Uber Technologies has agreed to sell its South East Asian operations to Grab, withdrawing from yet another fast-growing region to end a war of attrition with a fierce local rival.
Under the agreement, Grab will acquire all of Uber’s operations in a region of 620 million people, including food delivery service UberEats. The US ride-hailing behemoth in return gets a 27.5 per cent stake in Grab and its chief executive will join the board of the Singapore company.
The ceasefire marks a victory for Grab as well as SoftBank, the biggest shareholder in both companies. Masayoshi Son’s company is pushing to reduce competition in a South East Asian ride-hailing market forecast to reach $20.1 billion by 2025. Uber and Grab, together with two other SoftBank-backed ride-hailing firms - India’s Ola and China’s Didi Chuxing - provide about 45 million rides a day, according to SoftBank presentation material in February.
For San Francisco's Uber, pulling out of running its own business in South East Asia cuts back on losses ahead of a planned initial public offering in 2019. But the deal marks the latest retreat by the world’s most valuable start-up from a rapidly expanding arena: Uber sold its business in China to Didi in 2016 after a battle in which both burnt through cash to court drivers and riders with rich subsidies. Uber negotiated a similar move in Russia last year.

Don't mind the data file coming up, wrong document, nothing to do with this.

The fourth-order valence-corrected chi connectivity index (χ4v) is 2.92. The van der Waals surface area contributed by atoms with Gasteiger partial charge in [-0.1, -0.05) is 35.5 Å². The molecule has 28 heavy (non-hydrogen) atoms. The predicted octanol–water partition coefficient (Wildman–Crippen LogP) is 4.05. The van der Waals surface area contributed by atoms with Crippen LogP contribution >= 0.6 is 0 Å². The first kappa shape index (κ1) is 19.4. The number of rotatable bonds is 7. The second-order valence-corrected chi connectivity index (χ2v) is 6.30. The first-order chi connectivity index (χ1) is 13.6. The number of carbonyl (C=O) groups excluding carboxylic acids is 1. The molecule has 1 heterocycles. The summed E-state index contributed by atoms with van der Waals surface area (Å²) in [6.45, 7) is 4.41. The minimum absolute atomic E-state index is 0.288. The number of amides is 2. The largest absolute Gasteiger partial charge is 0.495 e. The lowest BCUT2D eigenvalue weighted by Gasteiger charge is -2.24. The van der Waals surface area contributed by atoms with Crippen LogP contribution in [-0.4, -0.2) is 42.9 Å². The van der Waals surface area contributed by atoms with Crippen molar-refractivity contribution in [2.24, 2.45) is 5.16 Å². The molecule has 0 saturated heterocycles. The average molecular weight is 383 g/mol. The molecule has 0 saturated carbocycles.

Shares in ComfortDelGro, Singapore’s largest taxi company, rose as much as 3 per cent on Monday.
“Today’s acquisition marks the beginning of a new era. The combined business is the leader in platform and cost efficiency in the region,” Grab chief executive Anthony Tan said.
Uber chief executive Dara Khosrowshahi has been pushing to bolster the financials of a company that has burnt through $10.7bn since its founding nine years ago. Mr Khosrowshahi signalled during a trip through Asia last month that he is committed to other key markets such as Japan and India. But its latest exit suggests Uber is more than ever dependent on its home market of North America, not unlike Mr Khosrowshahi’s previous US-centric employer, Expedia.
For Mr Tan, the truce brings to an end a bruising battle for leadership in South East Asia.
Grab, which started out as a taxi-hailing app in Kuala Lumpur in 2012, became the region’s dominant ride-hailing service in past years with $4bn raised from investors. It was most recently valued at $6bn, according to CB Insights. Today, with more than 86 million mobile app downloads, it offers a wide range of ride-hailing services in 191 cities across Singapore, Indonesia, the Philippines, Malaysia, Thailand, Vietnam, Myanmar and Cambodia.
The deal “will help us double down on our plans for growth as we invest heavily in our products and technology”, Mr Khosrowshahi said.